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Friday, October 30, 2009

PGFD Volunteer Recruitment and Retention

video

Prince George's County Fire Chief Eugene A. Jones holds a round table discussion with Volunteer Chiefs that will share their success stories in recruiting and retaining volunteer members. Additionally, there is video produced by the Prince George's County Volunteer Fire and Rescue Association promoting volunteer recruitment.

Anyone interested in becoming a volunteer member with one of our Fire/EMS Stations should contact 301-583-1914.

Thursday, October 29, 2009

Emergency Personnel Receive H1N1 Vaccine

Fire Fighter/Medic Captain Steve Kling receives the nasal H1N1 Vaccine administered by Paramedic Captain Mary Crampton.
Volunteer William "Bill" Honeycutt from Forestville receives a H1N1 shot.

Prince George’s County Fire and Emergency Medical Services personnel are most often the first point of physical contact with our citizens and residents when they become ill. As such, it is important that emergency operations personnel are provided the resources to do their jobs safely and avoid becoming sick themselves. Active emergency responders are being “highly encouraged” to receive the H1N1 virus vaccination. The vaccine is being provided to our combined, career and volunteer, members at no cost.

Several members have already taken advantage of this opportunity. Vaccinations will continue for the remainder of this week or until supplies run out.

Drowning Crash Victim Saved by Fire Fighters and Paramedics

Photo by: Fire Fighter/Medic Ed Aldaco


Photo by: Mark E. Brady


Prince George’s County Fire Fighter/Medics are credited with saving the life of a 23--year-old Clinton woman that is 8-months pregnant. At about 10:10 AM, Saturday, October 24, 2009, Sadé Davis lost control of her vehicle and left the rain slickened roadway in the 8900 block of Temple Hill Road in Clinton. Her vehicle overturned after striking at least one tree and landed upside down in a creek. EMS units from the Clinton Fire/EMS Station had already been dispatched to another medical emergency at a home in the 8700 block of Temple Hill Road, however, stopped for a citizen that was waving frantically to attract their attention. Ambulance 825 and Paramedic 825 were flagged down in the 8900 block of Temple Hill Road and informed of a vehicle had just ran off the road and overturned in a creek about 30 to 40 feet off the road. The citizen stated he did not see anyone get out of the vehicle.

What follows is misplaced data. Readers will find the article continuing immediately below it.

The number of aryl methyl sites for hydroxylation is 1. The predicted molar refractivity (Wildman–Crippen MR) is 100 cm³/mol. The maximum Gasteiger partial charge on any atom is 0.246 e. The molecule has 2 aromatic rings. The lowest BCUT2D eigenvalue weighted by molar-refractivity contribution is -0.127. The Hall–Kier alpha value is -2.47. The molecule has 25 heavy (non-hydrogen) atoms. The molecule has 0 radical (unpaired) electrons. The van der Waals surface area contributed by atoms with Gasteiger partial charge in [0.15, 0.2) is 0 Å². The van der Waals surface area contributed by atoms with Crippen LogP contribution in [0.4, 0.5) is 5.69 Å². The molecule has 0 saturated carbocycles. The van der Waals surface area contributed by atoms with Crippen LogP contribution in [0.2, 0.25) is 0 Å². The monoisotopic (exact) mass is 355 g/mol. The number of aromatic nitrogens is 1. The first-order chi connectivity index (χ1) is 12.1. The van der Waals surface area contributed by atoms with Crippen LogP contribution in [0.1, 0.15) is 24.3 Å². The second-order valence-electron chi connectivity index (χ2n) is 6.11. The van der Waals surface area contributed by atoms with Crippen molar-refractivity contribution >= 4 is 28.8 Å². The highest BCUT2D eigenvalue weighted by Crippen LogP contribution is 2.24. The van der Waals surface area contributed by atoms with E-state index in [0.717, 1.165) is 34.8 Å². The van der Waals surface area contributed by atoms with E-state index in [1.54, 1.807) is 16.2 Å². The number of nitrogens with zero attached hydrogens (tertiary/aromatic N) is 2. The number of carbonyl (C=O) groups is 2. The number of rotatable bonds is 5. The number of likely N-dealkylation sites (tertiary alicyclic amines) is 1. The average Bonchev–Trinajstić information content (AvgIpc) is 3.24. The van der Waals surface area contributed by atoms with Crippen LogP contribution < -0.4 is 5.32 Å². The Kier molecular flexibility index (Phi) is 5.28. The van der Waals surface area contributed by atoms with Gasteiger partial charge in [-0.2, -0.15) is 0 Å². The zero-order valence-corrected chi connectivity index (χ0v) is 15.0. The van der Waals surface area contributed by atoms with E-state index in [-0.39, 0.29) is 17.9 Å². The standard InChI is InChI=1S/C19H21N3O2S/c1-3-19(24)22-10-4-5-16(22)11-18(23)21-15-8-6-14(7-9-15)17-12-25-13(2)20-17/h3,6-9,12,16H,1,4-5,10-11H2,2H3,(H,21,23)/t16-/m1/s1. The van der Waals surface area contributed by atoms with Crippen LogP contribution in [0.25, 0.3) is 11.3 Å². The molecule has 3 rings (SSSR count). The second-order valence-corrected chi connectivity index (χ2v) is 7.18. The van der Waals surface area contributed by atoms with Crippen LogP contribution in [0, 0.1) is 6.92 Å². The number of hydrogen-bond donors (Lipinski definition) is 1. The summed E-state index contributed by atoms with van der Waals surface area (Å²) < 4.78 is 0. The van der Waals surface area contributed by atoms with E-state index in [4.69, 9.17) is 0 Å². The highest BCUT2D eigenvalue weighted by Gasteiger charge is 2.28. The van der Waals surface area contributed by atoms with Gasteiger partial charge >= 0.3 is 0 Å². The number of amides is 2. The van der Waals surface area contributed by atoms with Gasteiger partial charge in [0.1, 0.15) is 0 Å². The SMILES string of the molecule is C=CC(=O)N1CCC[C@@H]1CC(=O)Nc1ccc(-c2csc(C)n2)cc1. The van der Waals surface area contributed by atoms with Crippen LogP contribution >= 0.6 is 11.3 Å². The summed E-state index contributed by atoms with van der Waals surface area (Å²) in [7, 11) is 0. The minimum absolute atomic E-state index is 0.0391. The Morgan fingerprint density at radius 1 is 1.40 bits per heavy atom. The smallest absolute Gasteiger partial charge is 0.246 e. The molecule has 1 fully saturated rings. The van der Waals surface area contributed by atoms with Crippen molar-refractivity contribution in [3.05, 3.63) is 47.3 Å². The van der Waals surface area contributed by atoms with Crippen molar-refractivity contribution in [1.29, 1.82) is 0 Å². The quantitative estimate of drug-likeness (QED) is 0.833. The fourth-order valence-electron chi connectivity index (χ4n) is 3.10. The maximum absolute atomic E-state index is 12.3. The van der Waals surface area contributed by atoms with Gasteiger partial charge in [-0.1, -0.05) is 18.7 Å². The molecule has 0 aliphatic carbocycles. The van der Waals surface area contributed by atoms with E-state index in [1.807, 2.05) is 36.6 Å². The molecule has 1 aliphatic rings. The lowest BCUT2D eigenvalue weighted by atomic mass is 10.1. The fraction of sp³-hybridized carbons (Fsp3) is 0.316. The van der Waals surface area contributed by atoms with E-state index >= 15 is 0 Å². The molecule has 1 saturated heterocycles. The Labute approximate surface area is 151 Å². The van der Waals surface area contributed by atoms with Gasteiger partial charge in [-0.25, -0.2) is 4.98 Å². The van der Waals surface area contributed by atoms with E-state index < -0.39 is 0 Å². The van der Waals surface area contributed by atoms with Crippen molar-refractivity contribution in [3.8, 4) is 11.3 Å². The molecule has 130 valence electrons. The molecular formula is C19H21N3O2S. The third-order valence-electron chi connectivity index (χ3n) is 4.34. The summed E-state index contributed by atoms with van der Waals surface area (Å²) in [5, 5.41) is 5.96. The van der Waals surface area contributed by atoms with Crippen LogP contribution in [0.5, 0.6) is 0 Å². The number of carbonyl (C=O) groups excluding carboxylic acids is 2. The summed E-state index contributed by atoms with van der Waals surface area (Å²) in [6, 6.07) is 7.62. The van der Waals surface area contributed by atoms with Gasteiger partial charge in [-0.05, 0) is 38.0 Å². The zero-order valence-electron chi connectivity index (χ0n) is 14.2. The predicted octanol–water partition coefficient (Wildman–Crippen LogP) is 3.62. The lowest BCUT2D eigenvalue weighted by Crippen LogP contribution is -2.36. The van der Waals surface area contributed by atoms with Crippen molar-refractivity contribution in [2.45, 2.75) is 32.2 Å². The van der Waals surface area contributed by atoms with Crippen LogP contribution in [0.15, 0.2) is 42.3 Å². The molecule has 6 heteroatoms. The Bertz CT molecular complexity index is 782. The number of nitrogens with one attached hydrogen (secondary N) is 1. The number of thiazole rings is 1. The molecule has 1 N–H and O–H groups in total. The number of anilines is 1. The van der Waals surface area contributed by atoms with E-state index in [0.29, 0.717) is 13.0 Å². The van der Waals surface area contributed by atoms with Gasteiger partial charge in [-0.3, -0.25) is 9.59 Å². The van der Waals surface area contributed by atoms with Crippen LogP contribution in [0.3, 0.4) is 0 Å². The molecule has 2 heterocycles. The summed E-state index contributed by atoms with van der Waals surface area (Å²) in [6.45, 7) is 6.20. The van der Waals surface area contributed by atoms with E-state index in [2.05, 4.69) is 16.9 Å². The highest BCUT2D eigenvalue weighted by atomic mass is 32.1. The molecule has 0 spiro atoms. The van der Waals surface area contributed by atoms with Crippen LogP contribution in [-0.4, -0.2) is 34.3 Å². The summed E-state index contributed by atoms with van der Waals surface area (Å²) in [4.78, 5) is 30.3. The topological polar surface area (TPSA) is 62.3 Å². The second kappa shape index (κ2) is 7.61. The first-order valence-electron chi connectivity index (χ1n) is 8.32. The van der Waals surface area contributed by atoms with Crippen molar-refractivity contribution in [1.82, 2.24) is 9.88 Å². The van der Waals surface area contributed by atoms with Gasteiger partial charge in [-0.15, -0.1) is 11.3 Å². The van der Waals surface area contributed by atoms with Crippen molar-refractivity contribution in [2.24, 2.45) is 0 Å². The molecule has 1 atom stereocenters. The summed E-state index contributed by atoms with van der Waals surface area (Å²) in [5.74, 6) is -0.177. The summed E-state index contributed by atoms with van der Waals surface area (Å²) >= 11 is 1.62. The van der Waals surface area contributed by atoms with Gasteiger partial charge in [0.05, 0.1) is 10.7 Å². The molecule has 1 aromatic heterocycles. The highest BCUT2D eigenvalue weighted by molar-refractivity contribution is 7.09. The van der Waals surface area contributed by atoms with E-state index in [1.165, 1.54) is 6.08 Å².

The Firefighter/Medics notified Public Safety Communications of the situation and other nearby EMS units were dispatched to handle the original medical emergency call. When personnel reached the crash site they observed a vehicle upside down with the front end and driver’s area partially submerged in water that was up to 4 feet deep. Upon closer examination a motionless female was seen inside the vehicle that appeared to be unconscious and lifeless, she was suspended by her seat belt with her upper body under water. The crew knew that this was a life or death situation and if immediate action was not taken then Sade Davis would certainly die from drowning if not from the injuries sustained during the crash. The crew of four Firefighter/Medics entered the waist-high slow moving creek water and made their way to the vehicle. They attempted to make entry into the locked vehicle and made several attempts to alert the motionless occupant. As additional units and firefighters from the Clinton Fire/EMS Station were responding to the scene the crew made entry into the vehicle by breaking a window and assessed the unconscious female occupant and determined she was not breathing and had no pulse.

Sade Davis was rapidly extricated and medics started cardio-pulmonary resuscitation (CPR). Medics also noted that the patient appeared to be in her third trimester of pregnancy. The engine from Clinton arrived and assisted in the removal from the creek bed to the paramedic unit where the patient was loaded on-board and immediately transported. While en route to nearby Southern Maryland Hospital paramedics were able to regain a pulse and sporadic breathing. Emergency Room personnel were able to stabilize the patient and transferred her to the Washington Hospital Center for evaluation and treatment of her near drowning combined with complications involving her pregnancy.